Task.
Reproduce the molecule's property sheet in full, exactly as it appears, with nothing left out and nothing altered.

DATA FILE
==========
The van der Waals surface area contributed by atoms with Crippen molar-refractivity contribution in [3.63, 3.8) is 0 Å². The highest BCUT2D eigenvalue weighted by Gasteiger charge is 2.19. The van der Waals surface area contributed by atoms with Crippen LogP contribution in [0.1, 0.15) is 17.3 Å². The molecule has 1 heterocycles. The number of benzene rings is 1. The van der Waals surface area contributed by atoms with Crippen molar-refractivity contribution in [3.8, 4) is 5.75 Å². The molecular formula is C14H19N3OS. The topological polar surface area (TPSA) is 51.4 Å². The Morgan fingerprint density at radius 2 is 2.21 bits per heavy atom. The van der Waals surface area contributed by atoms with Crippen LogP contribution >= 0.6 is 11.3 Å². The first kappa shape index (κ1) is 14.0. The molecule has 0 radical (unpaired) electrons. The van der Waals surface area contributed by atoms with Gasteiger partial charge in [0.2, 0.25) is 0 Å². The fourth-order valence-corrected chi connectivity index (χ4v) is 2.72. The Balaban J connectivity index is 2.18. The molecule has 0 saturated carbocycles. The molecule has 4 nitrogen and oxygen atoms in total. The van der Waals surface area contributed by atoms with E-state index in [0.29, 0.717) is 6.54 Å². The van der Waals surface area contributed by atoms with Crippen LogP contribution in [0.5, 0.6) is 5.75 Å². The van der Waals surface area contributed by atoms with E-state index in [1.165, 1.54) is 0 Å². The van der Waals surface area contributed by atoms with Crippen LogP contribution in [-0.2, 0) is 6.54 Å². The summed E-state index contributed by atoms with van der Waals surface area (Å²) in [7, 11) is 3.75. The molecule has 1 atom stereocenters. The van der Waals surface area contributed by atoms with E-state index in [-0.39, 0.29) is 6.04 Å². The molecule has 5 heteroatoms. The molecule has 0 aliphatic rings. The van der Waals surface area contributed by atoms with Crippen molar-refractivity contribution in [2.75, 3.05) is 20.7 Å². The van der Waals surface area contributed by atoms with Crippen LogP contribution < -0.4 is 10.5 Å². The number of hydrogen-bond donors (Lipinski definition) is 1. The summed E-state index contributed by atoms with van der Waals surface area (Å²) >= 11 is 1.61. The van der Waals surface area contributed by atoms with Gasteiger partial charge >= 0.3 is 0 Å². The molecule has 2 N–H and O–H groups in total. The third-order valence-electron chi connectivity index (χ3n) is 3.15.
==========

The van der Waals surface area contributed by atoms with Crippen molar-refractivity contribution in [3.63, 3.8) is 0 Å². The highest BCUT2D eigenvalue weighted by Gasteiger charge is 2.19. The van der Waals surface area contributed by atoms with Crippen LogP contribution in [0.1, 0.15) is 17.3 Å². The molecule has 1 heterocycles. The number of benzene rings is 1. The van der Waals surface area contributed by atoms with Crippen molar-refractivity contribution in [3.8, 4) is 5.75 Å². The molecular formula is C14H19N3OS. The topological polar surface area (TPSA) is 51.4 Å². The Morgan fingerprint density at radius 2 is 2.21 bits per heavy atom. The van der Waals surface area contributed by atoms with Crippen LogP contribution >= 0.6 is 11.3 Å². The first kappa shape index (κ1) is 14.0. The molecule has 0 radical (unpaired) electrons. The van der Waals surface area contributed by atoms with Gasteiger partial charge in [0.2, 0.25) is 0 Å². The fourth-order valence-corrected chi connectivity index (χ4v) is 2.72. The Balaban J connectivity index is 2.18. The molecule has 0 saturated carbocycles. The molecule has 4 nitrogen and oxygen atoms in total. The van der Waals surface area contributed by atoms with E-state index in [0.29, 0.717) is 6.54 Å². The van der Waals surface area contributed by atoms with Crippen LogP contribution in [0.5, 0.6) is 5.75 Å². The van der Waals surface area contributed by atoms with E-state index in [1.165, 1.54) is 0 Å². The van der Waals surface area contributed by atoms with Crippen LogP contribution in [-0.2, 0) is 6.54 Å². The summed E-state index contributed by atoms with van der Waals surface area (Å²) in [7, 11) is 3.75. The molecule has 1 atom stereocenters. The van der Waals surface area contributed by atoms with E-state index in [-0.39, 0.29) is 6.04 Å². The molecule has 5 heteroatoms. The molecule has 0 aliphatic rings. The van der Waals surface area contributed by atoms with Crippen molar-refractivity contribution in [2.75, 3.05) is 20.7 Å². The van der Waals surface area contributed by atoms with Crippen LogP contribution < -0.4 is 10.5 Å². The number of hydrogen-bond donors (Lipinski definition) is 1. The summed E-state index contributed by atoms with van der Waals surface area (Å²) >= 11 is 1.61. The van der Waals surface area contributed by atoms with Gasteiger partial charge >= 0.3 is 0 Å². The molecule has 2 N–H and O–H groups in total. The third-order valence-electron chi connectivity index (χ3n) is 3.15.